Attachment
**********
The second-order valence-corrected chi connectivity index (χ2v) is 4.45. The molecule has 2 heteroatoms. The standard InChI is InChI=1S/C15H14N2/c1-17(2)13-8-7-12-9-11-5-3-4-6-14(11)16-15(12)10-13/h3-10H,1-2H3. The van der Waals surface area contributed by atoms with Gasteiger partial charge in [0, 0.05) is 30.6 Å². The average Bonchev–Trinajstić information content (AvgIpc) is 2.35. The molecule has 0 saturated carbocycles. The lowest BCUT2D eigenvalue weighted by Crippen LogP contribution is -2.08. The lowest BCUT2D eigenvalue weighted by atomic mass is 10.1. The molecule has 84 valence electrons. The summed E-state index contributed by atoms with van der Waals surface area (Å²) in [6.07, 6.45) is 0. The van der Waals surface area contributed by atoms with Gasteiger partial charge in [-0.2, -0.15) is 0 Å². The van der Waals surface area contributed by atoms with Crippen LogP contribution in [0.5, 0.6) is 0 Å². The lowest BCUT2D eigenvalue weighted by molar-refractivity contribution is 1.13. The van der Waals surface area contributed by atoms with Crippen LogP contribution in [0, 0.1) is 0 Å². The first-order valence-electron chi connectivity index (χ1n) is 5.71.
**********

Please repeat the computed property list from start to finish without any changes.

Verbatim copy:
The second-order valence-corrected chi connectivity index (χ2v) is 4.45. The molecule has 2 heteroatoms. The standard InChI is InChI=1S/C15H14N2/c1-17(2)13-8-7-12-9-11-5-3-4-6-14(11)16-15(12)10-13/h3-10H,1-2H3. The van der Waals surface area contributed by atoms with Gasteiger partial charge in [0, 0.05) is 30.6 Å². The average Bonchev–Trinajstić information content (AvgIpc) is 2.35. The molecule has 0 saturated carbocycles. The lowest BCUT2D eigenvalue weighted by Crippen LogP contribution is -2.08. The lowest BCUT2D eigenvalue weighted by atomic mass is 10.1. The molecule has 84 valence electrons. The summed E-state index contributed by atoms with van der Waals surface area (Å²) in [6.07, 6.45) is 0. The van der Waals surface area contributed by atoms with Gasteiger partial charge in [-0.2, -0.15) is 0 Å². The van der Waals surface area contributed by atoms with Crippen LogP contribution in [0.5, 0.6) is 0 Å². The lowest BCUT2D eigenvalue weighted by molar-refractivity contribution is 1.13. The van der Waals surface area contributed by atoms with Crippen LogP contribution in [0, 0.1) is 0 Å². The first-order valence-electron chi connectivity index (χ1n) is 5.71.